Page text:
According to Marty Mulcahy, Michigan Building Trades’s Editor, Ed Tunison, a World War II vet, was an Airman who served on C-47, flew with the 9th Air Force, 434th Troop Carrier Command, 74th Troop Carrier squadron. He was twin-engine transport plane’s radioman and he enlisted in the Army Air Corps at age 19. When he was all of 21 years old, he and the other five members of the Lassie’s crew received their orders for D-Day, the Allied invasion of Normandy, France. Howevert, the pilot always insisted that all the crew members perform each other’s functions, including piloting the plane.
This journalist tells that “Placid Lassie” was a C-47A Skytrain that participated in the D-Day invasion on June 6, 1944, dropping paratroopers over Normandy (France).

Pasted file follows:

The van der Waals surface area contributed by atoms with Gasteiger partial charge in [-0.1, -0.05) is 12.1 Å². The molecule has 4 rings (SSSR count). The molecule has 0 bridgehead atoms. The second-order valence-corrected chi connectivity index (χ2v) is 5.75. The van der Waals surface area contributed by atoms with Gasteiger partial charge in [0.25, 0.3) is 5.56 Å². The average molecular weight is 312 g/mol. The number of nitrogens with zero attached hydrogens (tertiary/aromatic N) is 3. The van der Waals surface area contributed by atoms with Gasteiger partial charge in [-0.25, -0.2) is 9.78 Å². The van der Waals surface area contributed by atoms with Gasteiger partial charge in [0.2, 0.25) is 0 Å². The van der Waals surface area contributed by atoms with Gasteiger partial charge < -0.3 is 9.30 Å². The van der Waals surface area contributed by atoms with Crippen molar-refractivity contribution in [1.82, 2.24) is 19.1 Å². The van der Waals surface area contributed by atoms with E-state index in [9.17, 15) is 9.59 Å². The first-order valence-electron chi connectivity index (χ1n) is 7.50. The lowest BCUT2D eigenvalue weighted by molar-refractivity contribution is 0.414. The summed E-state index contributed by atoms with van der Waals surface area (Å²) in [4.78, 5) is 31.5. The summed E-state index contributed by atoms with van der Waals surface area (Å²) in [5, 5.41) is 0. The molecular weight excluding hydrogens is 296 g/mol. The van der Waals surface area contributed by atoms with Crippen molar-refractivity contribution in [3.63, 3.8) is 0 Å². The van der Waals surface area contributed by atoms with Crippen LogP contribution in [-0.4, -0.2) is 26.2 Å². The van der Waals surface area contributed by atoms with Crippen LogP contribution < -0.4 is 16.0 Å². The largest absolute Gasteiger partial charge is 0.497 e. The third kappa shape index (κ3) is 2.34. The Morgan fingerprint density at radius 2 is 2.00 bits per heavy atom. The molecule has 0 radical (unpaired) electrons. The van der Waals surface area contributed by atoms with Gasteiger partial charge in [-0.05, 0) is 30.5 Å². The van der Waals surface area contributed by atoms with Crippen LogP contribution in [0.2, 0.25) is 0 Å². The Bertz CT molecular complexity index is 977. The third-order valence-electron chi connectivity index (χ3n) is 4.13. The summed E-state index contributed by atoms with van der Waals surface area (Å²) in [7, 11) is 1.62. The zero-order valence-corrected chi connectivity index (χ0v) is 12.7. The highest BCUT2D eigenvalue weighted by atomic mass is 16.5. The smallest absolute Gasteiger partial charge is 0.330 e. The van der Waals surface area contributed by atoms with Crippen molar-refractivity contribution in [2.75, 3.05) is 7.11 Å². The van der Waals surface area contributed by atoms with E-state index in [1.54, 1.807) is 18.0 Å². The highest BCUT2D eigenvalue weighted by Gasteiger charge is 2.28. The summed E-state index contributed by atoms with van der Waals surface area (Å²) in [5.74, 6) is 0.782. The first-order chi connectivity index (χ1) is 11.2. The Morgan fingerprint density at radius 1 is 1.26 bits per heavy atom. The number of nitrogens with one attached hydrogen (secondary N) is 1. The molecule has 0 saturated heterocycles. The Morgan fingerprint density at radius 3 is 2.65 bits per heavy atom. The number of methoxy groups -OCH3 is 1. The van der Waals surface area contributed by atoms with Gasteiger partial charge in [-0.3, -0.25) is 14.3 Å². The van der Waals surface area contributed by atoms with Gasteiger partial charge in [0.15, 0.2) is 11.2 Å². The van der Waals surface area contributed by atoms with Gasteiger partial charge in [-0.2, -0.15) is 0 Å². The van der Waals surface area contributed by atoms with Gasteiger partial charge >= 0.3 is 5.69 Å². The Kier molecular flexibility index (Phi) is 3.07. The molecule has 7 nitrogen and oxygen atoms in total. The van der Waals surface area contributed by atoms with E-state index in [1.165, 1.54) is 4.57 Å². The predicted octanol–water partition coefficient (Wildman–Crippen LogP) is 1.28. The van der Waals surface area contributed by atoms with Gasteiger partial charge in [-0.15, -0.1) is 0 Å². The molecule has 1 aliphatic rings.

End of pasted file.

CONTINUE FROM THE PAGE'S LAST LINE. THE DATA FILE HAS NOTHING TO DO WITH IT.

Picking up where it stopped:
Having survived D-Day, the “Placid Lassie” and her crew supplied Patton’s Third Army and the 9th Air Force during his travel across Europe. They landed with food, ammunition and fuel, sometimes they pushed the goods out of the door and let parachutes do the work.
During Operation Market Garden the plane towed British Horsa gliders into Eindhoven (Holland). This military operation was an airborne invasion that was a failed attempt to land about 35,000 troops to finish off what the Allies assumed was an all-but-defeated German army to liberate the Dutch from Nazi Germany’s rule.
One of their missions was hauling gasoline and other materiel during the Battle of the Bulge. This plane supplied U.S. troops during this battle and also ferried German prisoners. During its service in the war the Lassie was hit by enemy fire, “but nothing that affected our plane or our mobility. We were very fortunate,” Tunison said.
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